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Indeed, a big focus of the case study is on Nortel’s failure to develop major new products after the telecom crash. The authors cite Nortel customers who complained of being offered software upgrades throughout much of the 2000s, rather than imaginative new technology packages. Had Nortel’s engineers been able to produce the latter, the company would have stood a better chance of winning market share and charging more for its products.

But Nortel couldn’t easily develop fresh technology because it lacked resources. For this, the case study blames the company’s lack of attention to the bottom line in the 1990s. Despite Nortel’s fantastic revenue growth during the early years of Mr. Roth’s reign as CEO, the company didn’t generate a penny of profit. Mr. Roth relied on the company’s inflated market value (share price times number of shares), which reached $366-billion at the peak in 2000, to pay for acquisitions, executive compensation, and provide collateral for borrowing.

Yet, such was Nortel’s cachet at the time it could have easily raised billions of dollars in cash by selling more shares. But it didn’t do that; nor did it generate cash by operating its business units efficiently as did rivals such as Cisco Systems. A significant piece of the blame for Nortel’s inflated spending and extravagant hiring during the late 1990s lies with Clarence Chandran, the former chief operating officer who had been slated to take over from Mr. Roth in 2001.

The case study’s summary does not mention Mr. Chandran; nor does it get into the role played Jean Monty — Roth’s predecessor as CEO — in giving Mr. Chandran the inside track for the top job. (He left Nortel in March 2001, citing complications from a knife wound he received when he encountered a burglar during an overseas business trip). Mr. Monty and other former Nortel executives provided the lion’s share of the financing for the U of O study.

Despite thin cash reserves and the distraction of a massive downsizing, Nortel nevertheless generated a profit of half a billion dollars in the fourth quarter of 2003. The company seemed on its way to recovery. But very soon after these results were announced, the board’s decision to hire independent investigators (Wilmer Cutler of Washington) to examine Nortel’s accounting came back to haunt the firm.

Wilmer Cutler jumped to the early — and incorrect — conclusion that Mr. Dunn and his top financial executives had achieved profits by cooking the books. These executives were sacked in April 2004 while Wilmer Cutler continued its work.

Mr. Dunn was replaced by Bill Owens, a Nortel board member. Mike Zafirovski, a former Motorola executive, would take over from Mr. Owens and serve until Nortel declared bankruptcy. The case study authors note that Zafirovski won few marks from customers for his promise to transform Nortel into a hyper-efficient corporation. What customers wanted, the study concludes, was fresh products. Even so, these same customers (who the report does not name) gave Mr. Zafirovski a pass in terms of blame for Nortel’s failure as a corporation. They told the case study’s authors that by 2006 they had already concluded Nortel might not survive.

“They were unwilling to commit to Nortel for any longer-term related procurement,” the study concluded.

What seems clear from the case study’s research — though the authors do not spell it out — is that had Nortel paid closer attention to its bottom line during the good times it would have had sufficient cash reserves to survive whatever happened after the telecom crash. And even in the absence of a cash cushion, had Nortel’s directors been more skeptical of the work of Wilmer Cutler, the company may very well have continued its recovery.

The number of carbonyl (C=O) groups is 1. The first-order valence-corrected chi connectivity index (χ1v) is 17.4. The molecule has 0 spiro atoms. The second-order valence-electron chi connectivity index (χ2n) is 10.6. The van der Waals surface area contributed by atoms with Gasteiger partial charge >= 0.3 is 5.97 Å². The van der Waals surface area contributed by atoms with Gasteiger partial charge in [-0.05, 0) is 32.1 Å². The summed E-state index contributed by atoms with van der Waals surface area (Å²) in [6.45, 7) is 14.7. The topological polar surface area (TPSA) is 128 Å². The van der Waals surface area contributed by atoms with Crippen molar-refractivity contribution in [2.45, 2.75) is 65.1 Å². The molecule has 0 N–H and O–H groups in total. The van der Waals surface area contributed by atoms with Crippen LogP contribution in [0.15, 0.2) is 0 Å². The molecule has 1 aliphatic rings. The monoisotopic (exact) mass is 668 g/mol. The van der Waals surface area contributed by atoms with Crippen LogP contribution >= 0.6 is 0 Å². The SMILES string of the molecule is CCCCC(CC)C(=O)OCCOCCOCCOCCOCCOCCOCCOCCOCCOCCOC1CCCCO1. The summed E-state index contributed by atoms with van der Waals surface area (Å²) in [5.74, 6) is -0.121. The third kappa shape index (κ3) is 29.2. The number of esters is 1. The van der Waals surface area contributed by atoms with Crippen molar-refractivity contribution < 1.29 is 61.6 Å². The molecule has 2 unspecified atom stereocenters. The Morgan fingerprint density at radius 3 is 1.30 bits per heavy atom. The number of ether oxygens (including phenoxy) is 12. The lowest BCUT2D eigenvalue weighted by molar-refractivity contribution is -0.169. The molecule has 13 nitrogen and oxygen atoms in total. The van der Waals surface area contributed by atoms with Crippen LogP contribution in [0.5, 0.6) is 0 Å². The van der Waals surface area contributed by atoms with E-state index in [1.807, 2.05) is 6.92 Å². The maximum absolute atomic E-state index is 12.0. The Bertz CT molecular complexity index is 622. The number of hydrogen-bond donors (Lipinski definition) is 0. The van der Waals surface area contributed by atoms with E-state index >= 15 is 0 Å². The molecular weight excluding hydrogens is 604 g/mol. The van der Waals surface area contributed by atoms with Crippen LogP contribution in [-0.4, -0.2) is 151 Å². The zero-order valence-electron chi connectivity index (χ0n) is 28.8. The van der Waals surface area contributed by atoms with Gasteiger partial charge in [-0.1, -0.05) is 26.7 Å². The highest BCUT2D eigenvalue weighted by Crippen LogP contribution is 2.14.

For how long is simply unknowable. What we do know is that a Canadian tech giant would have finished 2004 with knowledgeable executives, and hundreds of millions of dollars it would not have to set aside to settle a future shareholders class-action lawsuit. The company would have been able to focus on the job at hand, survival, with some resources to spare. Sadly, we never got to see how this might have played out.

Postmedia News


About bambooinnovator
Kee Koon Boon (“KB”) is the co-founder and director of HERO Investment Management which provides specialized fund management and investment advisory services to the ARCHEA Asia HERO Innovators Fund (www.heroinnovator.com), the only Asian SMID-cap tech-focused fund in the industry. KB is an internationally featured investor rooted in the principles of value investing for over a decade as a fund manager and analyst in the Asian capital markets who started his career at a boutique hedge fund in Singapore where he was with the firm since 2002 and was also part of the core investment committee in significantly outperforming the index in the 10-year-plus-old flagship Asian fund. He was also the portfolio manager for Asia-Pacific equities at Korea’s largest mutual fund company. Prior to setting up the H.E.R.O. Innovators Fund, KB was the Chief Investment Officer & CEO of a Singapore Registered Fund Management Company (RFMC) where he is responsible for listed Asian equity investments. KB had taught accounting at the Singapore Management University (SMU) as a faculty member and also pioneered the 15-week course on Accounting Fraud in Asia as an official module at SMU. KB remains grateful and honored to be invited by Singapore’s financial regulator Monetary Authority of Singapore (MAS) to present to their top management team about implementing a world’s first fact-based forward-looking fraud detection framework to bring about benefits for the capital markets in Singapore and for the public and investment community. KB also served the community in sharing his insights in writing articles about value investing and corporate governance in the media that include Business Times, Straits Times, Jakarta Post, Manual of Ideas, Investopedia, TedXWallStreet. He had also presented in top investment, banking and finance conferences in America, Italy, Sydney, Cape Town, HK, China. He has trained CEOs, entrepreneurs, CFOs, management executives in business strategy & business model innovation in Singapore, HK and China.